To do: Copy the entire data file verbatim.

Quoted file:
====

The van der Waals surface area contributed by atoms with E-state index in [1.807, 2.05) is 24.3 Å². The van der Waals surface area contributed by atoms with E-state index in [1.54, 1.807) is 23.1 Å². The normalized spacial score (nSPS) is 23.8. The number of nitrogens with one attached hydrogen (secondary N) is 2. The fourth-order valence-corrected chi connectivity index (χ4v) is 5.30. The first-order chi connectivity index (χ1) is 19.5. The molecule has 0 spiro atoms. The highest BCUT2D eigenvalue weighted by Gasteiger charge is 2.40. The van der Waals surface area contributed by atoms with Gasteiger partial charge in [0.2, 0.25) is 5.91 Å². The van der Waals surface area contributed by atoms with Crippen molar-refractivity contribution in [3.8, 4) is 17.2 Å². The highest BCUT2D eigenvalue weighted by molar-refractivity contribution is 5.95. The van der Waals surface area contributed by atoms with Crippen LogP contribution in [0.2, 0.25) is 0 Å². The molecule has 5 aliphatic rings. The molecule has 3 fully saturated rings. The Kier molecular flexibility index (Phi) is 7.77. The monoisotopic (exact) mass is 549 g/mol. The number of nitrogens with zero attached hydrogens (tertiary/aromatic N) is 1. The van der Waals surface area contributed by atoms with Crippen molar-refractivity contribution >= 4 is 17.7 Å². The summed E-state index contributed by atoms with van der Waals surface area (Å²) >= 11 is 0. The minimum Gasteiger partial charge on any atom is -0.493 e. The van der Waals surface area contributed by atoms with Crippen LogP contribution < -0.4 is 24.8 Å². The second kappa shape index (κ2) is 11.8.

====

The van der Waals surface area contributed by atoms with E-state index in [1.807, 2.05) is 24.3 Å². The van der Waals surface area contributed by atoms with E-state index in [1.54, 1.807) is 23.1 Å². The normalized spacial score (nSPS) is 23.8. The number of nitrogens with one attached hydrogen (secondary N) is 2. The fourth-order valence-corrected chi connectivity index (χ4v) is 5.30. The first-order chi connectivity index (χ1) is 19.5. The molecule has 0 spiro atoms. The highest BCUT2D eigenvalue weighted by Gasteiger charge is 2.40. The van der Waals surface area contributed by atoms with Gasteiger partial charge in [0.2, 0.25) is 5.91 Å². The van der Waals surface area contributed by atoms with Crippen molar-refractivity contribution in [3.8, 4) is 17.2 Å². The highest BCUT2D eigenvalue weighted by molar-refractivity contribution is 5.95. The van der Waals surface area contributed by atoms with Crippen LogP contribution in [0.2, 0.25) is 0 Å². The molecule has 5 aliphatic rings. The molecule has 3 fully saturated rings. The Kier molecular flexibility index (Phi) is 7.77. The monoisotopic (exact) mass is 549 g/mol. The number of nitrogens with zero attached hydrogens (tertiary/aromatic N) is 1. The van der Waals surface area contributed by atoms with Crippen molar-refractivity contribution >= 4 is 17.7 Å². The summed E-state index contributed by atoms with van der Waals surface area (Å²) >= 11 is 0. The minimum Gasteiger partial charge on any atom is -0.493 e. The van der Waals surface area contributed by atoms with Crippen LogP contribution < -0.4 is 24.8 Å². The second kappa shape index (κ2) is 11.8.